Sunday, June 28, 2009

Letter to caregivers.

Obviously MS changes your life. The diagnosis shakes you to your core and the disease itself can be kind or cruel depending on it's own perspective. MS, for me, is something that has a life of it's own. No matter what I do, what treatments I take, MS is going to do to my body what MS is going to do. Period.

As MS has attacked my body I have lost more and more of some of the physical abilities I always took for granted. Walking for one, finding words for another. I, like most MSers learned the hard way what my limitations are, and what the consequences I have to deal with, often for days, if I ignore them and push on.

However, one of the things I absolutely refuse to allow MS to take away from me is MY right to choose and make decisions for myself. I'm the one who chooses whether or not to push a limitation, I'm the one who decides what I can and can't do. I may not have much left, but I refuse to allow someone else to make those kinds of decisions for me. The day I start allowing that I may as well crawl into bed and stay there.

I know that when a complete stranger looks at me in my wheelchair, they rarely see ME, they see a handicapped person in a chair. I get that. I understand that. However, I DON'T expect my close friends and family to see a handicapped person when they see me in the chair. I expect them to see ME, KIMBERLY. Not the chair, not a handicapped person. I expect them to treat me the same. Don't make decisions which lead to me being excluded from activities or gatherings because you "think" it may be "too much" for me. That's MY decision to make, and if I decide to push a limit in order to participate in an activity then that's MY decision.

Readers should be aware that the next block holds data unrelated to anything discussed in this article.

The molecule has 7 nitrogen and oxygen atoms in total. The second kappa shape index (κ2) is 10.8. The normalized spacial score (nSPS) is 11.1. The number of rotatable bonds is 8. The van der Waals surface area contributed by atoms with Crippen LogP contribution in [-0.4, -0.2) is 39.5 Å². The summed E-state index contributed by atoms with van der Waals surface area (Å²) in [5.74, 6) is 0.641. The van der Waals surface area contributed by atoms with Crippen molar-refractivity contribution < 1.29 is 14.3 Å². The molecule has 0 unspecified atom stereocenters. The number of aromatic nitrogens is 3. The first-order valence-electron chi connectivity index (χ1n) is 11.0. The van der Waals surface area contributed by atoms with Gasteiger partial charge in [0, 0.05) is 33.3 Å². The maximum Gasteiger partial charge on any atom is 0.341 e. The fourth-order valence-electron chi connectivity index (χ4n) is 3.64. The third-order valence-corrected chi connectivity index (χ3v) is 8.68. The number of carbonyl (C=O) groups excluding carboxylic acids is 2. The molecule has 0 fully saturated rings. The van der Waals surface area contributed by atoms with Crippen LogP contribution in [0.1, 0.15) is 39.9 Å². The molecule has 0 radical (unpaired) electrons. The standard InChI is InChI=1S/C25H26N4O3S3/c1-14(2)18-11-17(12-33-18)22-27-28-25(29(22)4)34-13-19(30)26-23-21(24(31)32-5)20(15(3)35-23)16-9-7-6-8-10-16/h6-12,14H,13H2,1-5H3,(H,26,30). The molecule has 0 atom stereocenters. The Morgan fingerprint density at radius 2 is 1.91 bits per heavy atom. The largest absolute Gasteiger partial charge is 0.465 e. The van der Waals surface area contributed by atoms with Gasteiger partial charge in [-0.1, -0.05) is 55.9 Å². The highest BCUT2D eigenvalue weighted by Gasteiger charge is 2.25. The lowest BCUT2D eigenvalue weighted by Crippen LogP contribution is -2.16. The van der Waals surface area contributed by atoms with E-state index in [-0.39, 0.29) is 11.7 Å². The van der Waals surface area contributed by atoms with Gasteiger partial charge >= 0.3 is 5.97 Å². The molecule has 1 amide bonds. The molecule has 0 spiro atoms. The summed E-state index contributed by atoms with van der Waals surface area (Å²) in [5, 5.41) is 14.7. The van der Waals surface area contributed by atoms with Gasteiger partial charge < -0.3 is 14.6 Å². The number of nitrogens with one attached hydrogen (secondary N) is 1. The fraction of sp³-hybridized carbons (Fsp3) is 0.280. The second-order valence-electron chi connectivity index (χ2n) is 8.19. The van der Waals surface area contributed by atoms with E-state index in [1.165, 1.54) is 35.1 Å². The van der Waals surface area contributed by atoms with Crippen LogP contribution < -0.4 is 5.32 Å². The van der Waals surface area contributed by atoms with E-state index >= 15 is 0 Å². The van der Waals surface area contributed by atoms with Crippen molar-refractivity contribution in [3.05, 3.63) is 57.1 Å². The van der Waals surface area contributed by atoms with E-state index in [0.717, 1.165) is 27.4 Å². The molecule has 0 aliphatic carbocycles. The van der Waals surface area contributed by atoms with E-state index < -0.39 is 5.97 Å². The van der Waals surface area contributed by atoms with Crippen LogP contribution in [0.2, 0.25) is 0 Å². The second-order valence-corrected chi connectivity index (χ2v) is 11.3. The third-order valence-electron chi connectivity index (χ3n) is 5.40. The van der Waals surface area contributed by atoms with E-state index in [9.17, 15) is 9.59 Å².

I understand that those who love me want to protect me. They make the decisions "for me" out of love. I appreciate that and truly understand. However, what you have to understand is making decisions for myself is really the ONLY thing I have left. If you take that from me you have reduced me to nothing. It's hurtful and makes me feel like I'm no longer important or part of the family. How could I feel otherwise when there is a family gathering to celebrate a birthday and I wasn't invited because of stairs? Then, I find out about the birthday party through a niece on Facebook? Again, I truly understand the decision was made to protect me, but do you have any idea how hurtful that was? I wouldn't have missed my brothers birthday party for the world. I doesn't matter how many stairs I would have had to climb. I would have done it.

I hope this brings understanding to the friends, family and caregivers not only of MSers but anyone who has physical limitations. We're still US inside. We may not be able to walk or tolerate heat. We may stumble and fall, talk funny now and then and tire easily. However, we still think and feel, love, get angry, cry and wish with every fiber of our being we didn't have MS. SO please, for as long as we have our minds, let US decide for ourselves what we can and can't do.


Herrad said...

Hi Kimberly,

I am 100 % in agreement with you.



Anonymous said...

Hi Kimberly:

Thanks for putting into words what alot of us want to say too. Anne

MS. ME said...

Very well put! Is it bad if I wanted to stand up and stomp my foot when I read this?!?! Great!!

By the way - drop by and take a bow at my blog when you get a chance!!

Kayz said...

True, true! I'm lovin this blog! Good to find fellow FB/MSers. =)